The two properties that control this are minRequiredPasswordLength and minRequiredNonalphanumericCharacters.  They are not in machine.config or by default in the Beta 2 timeframe.  I am not sure if there are plans to change this or not.  To override it, simply add them to the <add name="AspNetSqlMembershipProvider" /> section.  The minRequiredPasswordLength property must be at least 1, while the minReqiredNonalphanumericCharacters property can be 0.  Here is an example of the two lines to add that will remove the requirements completely and allow the user to decide on his or her password.  Do not hold me accountable if you open this too much, but I give this example as the other extreme of the default settings.

minRequiredPasswordLength="1"
minRequiredNonalphanumericCharacters="0" 

Now, let us say we want to do this at the web.config level.  This is easy enough too.  The hitch is that because it already exists at the machine.config level, there will be a clash between the two.  So, you must first "remove" the provider that is defined at the machine level and add the adjusted one back at the site level.  This can all be done from your web.config file. To remove the existing one, (I am assuming default names) you use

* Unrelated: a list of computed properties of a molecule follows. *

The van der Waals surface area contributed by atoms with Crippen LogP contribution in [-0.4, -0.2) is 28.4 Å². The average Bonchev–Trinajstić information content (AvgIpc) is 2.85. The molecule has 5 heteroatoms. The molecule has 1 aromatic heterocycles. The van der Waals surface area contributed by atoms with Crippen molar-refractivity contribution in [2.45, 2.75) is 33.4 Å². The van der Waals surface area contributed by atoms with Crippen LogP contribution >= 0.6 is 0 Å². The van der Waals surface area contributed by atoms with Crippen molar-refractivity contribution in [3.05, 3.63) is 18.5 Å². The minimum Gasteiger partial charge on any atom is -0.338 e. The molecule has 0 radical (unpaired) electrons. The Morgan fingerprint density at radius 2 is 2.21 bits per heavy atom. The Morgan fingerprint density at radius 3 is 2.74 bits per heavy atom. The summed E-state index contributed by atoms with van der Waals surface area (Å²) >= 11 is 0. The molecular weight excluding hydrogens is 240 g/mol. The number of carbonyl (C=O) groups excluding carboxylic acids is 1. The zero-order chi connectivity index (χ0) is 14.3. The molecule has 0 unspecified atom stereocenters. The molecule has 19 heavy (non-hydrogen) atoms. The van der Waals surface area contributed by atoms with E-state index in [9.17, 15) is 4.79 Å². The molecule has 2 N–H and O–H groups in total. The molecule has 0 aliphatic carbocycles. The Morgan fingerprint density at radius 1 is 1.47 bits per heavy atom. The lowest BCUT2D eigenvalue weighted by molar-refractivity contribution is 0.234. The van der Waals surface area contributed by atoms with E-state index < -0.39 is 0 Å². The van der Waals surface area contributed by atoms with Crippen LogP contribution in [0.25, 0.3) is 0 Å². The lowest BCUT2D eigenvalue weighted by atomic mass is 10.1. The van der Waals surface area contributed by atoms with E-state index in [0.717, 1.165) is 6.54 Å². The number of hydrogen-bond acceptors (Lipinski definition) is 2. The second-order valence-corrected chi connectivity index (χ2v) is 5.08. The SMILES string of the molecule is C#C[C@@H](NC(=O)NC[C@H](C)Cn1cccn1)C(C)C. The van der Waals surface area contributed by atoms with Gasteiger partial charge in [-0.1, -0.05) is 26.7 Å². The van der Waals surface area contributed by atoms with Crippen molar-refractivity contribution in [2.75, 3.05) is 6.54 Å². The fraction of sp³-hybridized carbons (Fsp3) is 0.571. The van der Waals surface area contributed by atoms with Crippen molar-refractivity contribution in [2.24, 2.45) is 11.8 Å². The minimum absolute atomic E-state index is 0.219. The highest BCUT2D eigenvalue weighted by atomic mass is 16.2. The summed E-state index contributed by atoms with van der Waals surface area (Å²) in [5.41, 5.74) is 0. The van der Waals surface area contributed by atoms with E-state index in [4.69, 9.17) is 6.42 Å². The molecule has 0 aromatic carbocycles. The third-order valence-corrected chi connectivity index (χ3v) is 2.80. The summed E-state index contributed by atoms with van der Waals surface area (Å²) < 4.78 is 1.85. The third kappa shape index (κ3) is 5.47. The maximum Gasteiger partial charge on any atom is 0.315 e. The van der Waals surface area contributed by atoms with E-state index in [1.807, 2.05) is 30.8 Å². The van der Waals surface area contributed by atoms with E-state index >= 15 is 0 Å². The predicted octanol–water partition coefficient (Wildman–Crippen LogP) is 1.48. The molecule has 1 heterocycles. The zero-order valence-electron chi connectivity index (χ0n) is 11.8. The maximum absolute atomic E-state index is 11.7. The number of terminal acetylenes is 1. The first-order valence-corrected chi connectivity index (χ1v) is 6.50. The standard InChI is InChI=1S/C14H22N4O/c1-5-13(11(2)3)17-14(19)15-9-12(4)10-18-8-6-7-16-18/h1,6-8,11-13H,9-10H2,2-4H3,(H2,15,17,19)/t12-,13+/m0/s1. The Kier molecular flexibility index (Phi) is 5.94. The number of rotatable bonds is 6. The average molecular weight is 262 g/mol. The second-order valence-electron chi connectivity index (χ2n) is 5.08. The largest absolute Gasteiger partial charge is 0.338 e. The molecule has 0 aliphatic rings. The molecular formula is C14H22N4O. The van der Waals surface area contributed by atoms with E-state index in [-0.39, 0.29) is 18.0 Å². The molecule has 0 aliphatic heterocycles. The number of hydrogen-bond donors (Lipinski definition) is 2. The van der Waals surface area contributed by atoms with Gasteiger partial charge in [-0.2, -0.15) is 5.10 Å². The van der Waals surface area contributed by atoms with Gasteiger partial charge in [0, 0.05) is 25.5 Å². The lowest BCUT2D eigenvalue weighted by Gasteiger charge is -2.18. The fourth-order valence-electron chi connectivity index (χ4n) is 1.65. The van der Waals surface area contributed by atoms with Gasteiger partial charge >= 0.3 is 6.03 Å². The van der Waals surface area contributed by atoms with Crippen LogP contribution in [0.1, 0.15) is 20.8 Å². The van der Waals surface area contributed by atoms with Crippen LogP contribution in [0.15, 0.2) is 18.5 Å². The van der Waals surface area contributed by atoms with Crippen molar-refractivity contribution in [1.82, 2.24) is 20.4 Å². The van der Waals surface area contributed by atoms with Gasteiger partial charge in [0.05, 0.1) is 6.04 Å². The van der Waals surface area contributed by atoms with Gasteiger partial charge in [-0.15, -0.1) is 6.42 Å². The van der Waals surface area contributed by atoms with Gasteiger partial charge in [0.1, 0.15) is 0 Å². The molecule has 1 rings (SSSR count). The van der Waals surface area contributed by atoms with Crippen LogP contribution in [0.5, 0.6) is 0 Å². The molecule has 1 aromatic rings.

<remove name="AspNetSqlMembershipProvider"/>

Here is an example of a complete web.config file that could be used.  If you have an existing web.config file that you want to work this into, take the section below from <membership> to </membership>, and place it in your <system.web> section.

<?xml version="1.0"?>
<configuration 
xmlns="http://schemas.microsoft.com/.NetConfiguration/v2.0">
<connectionStrings>
  <remove name="LocalSqlServer"/>
  <add name="LocalSqlServer" 
connectionString="Data Source=.\SQLExpress;Integrated
  Security=True;User 
Instance=True;AttachDBFilename=|DataDirectory|aspnetdb.mdf"/>
</connectionStrings>
<system.web>
<membership>
<providers>
<remove name="AspNetSqlMembershipProvider" />
<add name="AspNetSqlMembershipProvider" type="System.Web.Security.SqlMembershipProvider,
System.Web, Version=2.0.0.0, Culture=neutral,
PublicKeyToken=b03f5f7f11d50a3a"
connectionStringName="LocalSqlServer"
enablePasswordRetrieval="false"
enablePasswordReset="true"
requiresQuestionAndAnswer="true"
applicationName="/"
requiresUniqueEmail="false"
minRequiredPasswordLength="1"
minRequiredNonalphanumericCharacters="0"
passwordFormat="Hashed"
maxInvalidPasswordAttempts="5"
passwordAttemptWindow="10"